• Tim Hodge

      Yes, looking at the films, this seems more accurate, especially since Rescuers was four or five years (or more) in production.

  • Agreed. The best thing about Wizards is the poster. That aside, I also liked the illustrated storyboard Leica-Reel technique used in the opening. As for the rest…

  • This is the sort of Blu-ray treatment Tom and Jerry should have gotten.

  • Gorgilla

    All I remember about seeing Wizards in the theater is seeing a trailer for what looked to be a broad science fiction spoof called Star Wars.

    • The Gee

      Oh yeah, Star Wars.

      Personally, I always thought that film was a poor imitation of “Starfish Fistfights”.

      I mean seriously, the Death Star was a just rip off of the death scene at OK Coral Reef, the climax of SF. And don’t get me started on how the epic radioactive sword fish fight scene was co-opted by Lucas.

      Oh yeah. Wizards. ummm…it is nice that people are excited about its video release.

  • The Mike Ploog artwork (and a LOT of Van Bode’ influence in there as well) was what I loved about this movie!

  • This was always my favorite Bakshi movie, which is kind of funny because it’s always one of the few Bakshi movies I can actually stand to watch. Some of my comic book fan friends snarl at this movie because they consider it a Vaughn Bode rip-off. Me, I praise it because for once Bakshi stole from all the right sources! And manages to mangle them together into a film that stands up on its own. The prog-rock-ish soundtrack deserves some special mention. And that narration voice is one of the most unique things I’ve ever heard at the movies.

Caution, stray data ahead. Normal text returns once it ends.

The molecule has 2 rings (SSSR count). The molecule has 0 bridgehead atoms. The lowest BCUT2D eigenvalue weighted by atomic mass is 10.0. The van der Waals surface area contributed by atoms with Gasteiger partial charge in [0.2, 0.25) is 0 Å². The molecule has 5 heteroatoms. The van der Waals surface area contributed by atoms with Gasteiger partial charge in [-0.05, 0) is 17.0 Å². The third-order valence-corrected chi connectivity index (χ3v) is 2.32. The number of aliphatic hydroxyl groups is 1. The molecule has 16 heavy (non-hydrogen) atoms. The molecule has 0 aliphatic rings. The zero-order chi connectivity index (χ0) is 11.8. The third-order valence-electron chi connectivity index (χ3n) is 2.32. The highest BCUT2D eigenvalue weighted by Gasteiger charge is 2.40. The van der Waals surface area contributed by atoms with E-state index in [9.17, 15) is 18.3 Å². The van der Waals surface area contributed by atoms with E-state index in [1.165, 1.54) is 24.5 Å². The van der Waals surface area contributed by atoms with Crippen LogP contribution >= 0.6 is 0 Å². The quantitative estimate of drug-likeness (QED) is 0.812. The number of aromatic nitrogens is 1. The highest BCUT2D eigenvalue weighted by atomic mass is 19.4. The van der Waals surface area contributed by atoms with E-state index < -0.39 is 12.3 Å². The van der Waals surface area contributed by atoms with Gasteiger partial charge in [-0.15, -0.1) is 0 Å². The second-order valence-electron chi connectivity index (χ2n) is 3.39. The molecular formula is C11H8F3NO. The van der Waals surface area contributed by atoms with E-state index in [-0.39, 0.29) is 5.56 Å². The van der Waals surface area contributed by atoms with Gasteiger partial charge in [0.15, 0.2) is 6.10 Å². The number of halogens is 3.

• mannyp1337

    One day I had this VHS anime fever, so I’s go to half.com and search for movies in the vhs anime section. I get this really badass american dub of a studio gibli film and then I pick out WIZARDS in hope of blindly finding something in the least bit entertaining. Needless to say I found neither, it was miscategorized as “anime” and was extremely boring! I really do not understand why I am reading all these positive words about such a boring film with terrible meshes of ugly cheap vices put together with silly stock footage and terrible direction. I fall asleep watching this film every time I try watching in hope that the fairies in this film magically make it somewhat entertaining. So I look up this director “Bakshi” and see that he made the American Pop movie, which I rented a few years back in my teenage psychedelic 60s faze of my life and that channeled even more boring, slow moving, bad directing memories. So by what John K tells me, the 70s in animation sucked and by what I’m reading here, Bakshi was just a part of the 70s, but then again, Bakshi gave John K his lil big break, so I dont know whether to respect this terrible animation film director or just disregard his as terribly boring.